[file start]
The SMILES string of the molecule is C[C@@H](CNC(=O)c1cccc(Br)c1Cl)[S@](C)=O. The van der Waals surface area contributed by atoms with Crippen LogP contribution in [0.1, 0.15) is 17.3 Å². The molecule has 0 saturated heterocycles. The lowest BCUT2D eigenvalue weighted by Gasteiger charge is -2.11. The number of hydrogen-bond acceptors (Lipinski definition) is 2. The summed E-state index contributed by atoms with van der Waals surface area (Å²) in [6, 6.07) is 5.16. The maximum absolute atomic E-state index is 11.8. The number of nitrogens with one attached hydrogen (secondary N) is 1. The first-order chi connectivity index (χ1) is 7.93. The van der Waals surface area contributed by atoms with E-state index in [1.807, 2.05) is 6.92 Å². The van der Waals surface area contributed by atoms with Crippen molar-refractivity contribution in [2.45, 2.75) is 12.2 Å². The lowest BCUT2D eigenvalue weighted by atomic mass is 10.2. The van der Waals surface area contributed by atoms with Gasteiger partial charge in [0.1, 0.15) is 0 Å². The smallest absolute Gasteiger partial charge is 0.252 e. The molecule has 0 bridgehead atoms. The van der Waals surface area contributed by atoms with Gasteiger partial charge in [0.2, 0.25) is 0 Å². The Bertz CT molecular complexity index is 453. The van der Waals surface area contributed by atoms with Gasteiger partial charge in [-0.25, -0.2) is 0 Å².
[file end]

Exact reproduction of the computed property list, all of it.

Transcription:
The SMILES string of the molecule is C[C@@H](CNC(=O)c1cccc(Br)c1Cl)[S@](C)=O. The van der Waals surface area contributed by atoms with Crippen LogP contribution in [0.1, 0.15) is 17.3 Å². The molecule has 0 saturated heterocycles. The lowest BCUT2D eigenvalue weighted by Gasteiger charge is -2.11. The number of hydrogen-bond acceptors (Lipinski definition) is 2. The summed E-state index contributed by atoms with van der Waals surface area (Å²) in [6, 6.07) is 5.16. The maximum absolute atomic E-state index is 11.8. The number of nitrogens with one attached hydrogen (secondary N) is 1. The first-order chi connectivity index (χ1) is 7.93. The van der Waals surface area contributed by atoms with E-state index in [1.807, 2.05) is 6.92 Å². The van der Waals surface area contributed by atoms with Crippen molar-refractivity contribution in [2.45, 2.75) is 12.2 Å². The lowest BCUT2D eigenvalue weighted by atomic mass is 10.2. The van der Waals surface area contributed by atoms with Gasteiger partial charge in [0.1, 0.15) is 0 Å². The smallest absolute Gasteiger partial charge is 0.252 e. The molecule has 0 bridgehead atoms. The van der Waals surface area contributed by atoms with Gasteiger partial charge in [0.2, 0.25) is 0 Å². The Bertz CT molecular complexity index is 453. The van der Waals surface area contributed by atoms with Gasteiger partial charge in [-0.25, -0.2) is 0 Å².